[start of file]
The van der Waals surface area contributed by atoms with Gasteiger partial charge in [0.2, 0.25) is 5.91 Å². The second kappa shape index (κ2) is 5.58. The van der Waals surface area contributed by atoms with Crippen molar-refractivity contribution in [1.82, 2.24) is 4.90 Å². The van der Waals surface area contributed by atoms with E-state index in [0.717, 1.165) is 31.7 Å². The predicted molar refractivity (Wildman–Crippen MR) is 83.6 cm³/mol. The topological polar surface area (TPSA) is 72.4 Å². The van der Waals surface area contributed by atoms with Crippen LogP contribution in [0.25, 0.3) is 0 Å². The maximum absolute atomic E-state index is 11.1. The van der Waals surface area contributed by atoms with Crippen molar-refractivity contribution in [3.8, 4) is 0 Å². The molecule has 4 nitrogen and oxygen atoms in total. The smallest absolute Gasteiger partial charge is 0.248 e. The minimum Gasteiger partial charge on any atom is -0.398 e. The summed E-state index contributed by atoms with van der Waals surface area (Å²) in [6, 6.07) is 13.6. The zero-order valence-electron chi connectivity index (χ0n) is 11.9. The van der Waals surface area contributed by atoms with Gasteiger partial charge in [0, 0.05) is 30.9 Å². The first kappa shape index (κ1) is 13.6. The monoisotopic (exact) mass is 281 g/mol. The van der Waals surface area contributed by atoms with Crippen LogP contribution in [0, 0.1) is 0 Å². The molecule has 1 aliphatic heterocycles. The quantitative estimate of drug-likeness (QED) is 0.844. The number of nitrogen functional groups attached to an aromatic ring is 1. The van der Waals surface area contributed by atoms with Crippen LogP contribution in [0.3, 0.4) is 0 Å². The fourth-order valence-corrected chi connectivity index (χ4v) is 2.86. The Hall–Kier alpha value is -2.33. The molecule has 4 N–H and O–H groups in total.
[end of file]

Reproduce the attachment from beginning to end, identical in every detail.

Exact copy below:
The van der Waals surface area contributed by atoms with Gasteiger partial charge in [0.2, 0.25) is 5.91 Å². The second kappa shape index (κ2) is 5.58. The van der Waals surface area contributed by atoms with Crippen molar-refractivity contribution in [1.82, 2.24) is 4.90 Å². The van der Waals surface area contributed by atoms with E-state index in [0.717, 1.165) is 31.7 Å². The predicted molar refractivity (Wildman–Crippen MR) is 83.6 cm³/mol. The topological polar surface area (TPSA) is 72.4 Å². The van der Waals surface area contributed by atoms with Crippen LogP contribution in [0.25, 0.3) is 0 Å². The maximum absolute atomic E-state index is 11.1. The van der Waals surface area contributed by atoms with Crippen molar-refractivity contribution in [3.8, 4) is 0 Å². The molecule has 4 nitrogen and oxygen atoms in total. The smallest absolute Gasteiger partial charge is 0.248 e. The minimum Gasteiger partial charge on any atom is -0.398 e. The summed E-state index contributed by atoms with van der Waals surface area (Å²) in [6, 6.07) is 13.6. The zero-order valence-electron chi connectivity index (χ0n) is 11.9. The van der Waals surface area contributed by atoms with Gasteiger partial charge in [0, 0.05) is 30.9 Å². The first kappa shape index (κ1) is 13.6. The monoisotopic (exact) mass is 281 g/mol. The van der Waals surface area contributed by atoms with Crippen LogP contribution in [0, 0.1) is 0 Å². The molecule has 1 aliphatic heterocycles. The quantitative estimate of drug-likeness (QED) is 0.844. The number of nitrogen functional groups attached to an aromatic ring is 1. The van der Waals surface area contributed by atoms with Crippen LogP contribution in [0.3, 0.4) is 0 Å². The fourth-order valence-corrected chi connectivity index (χ4v) is 2.86. The Hall–Kier alpha value is -2.33. The molecule has 4 N–H and O–H groups in total.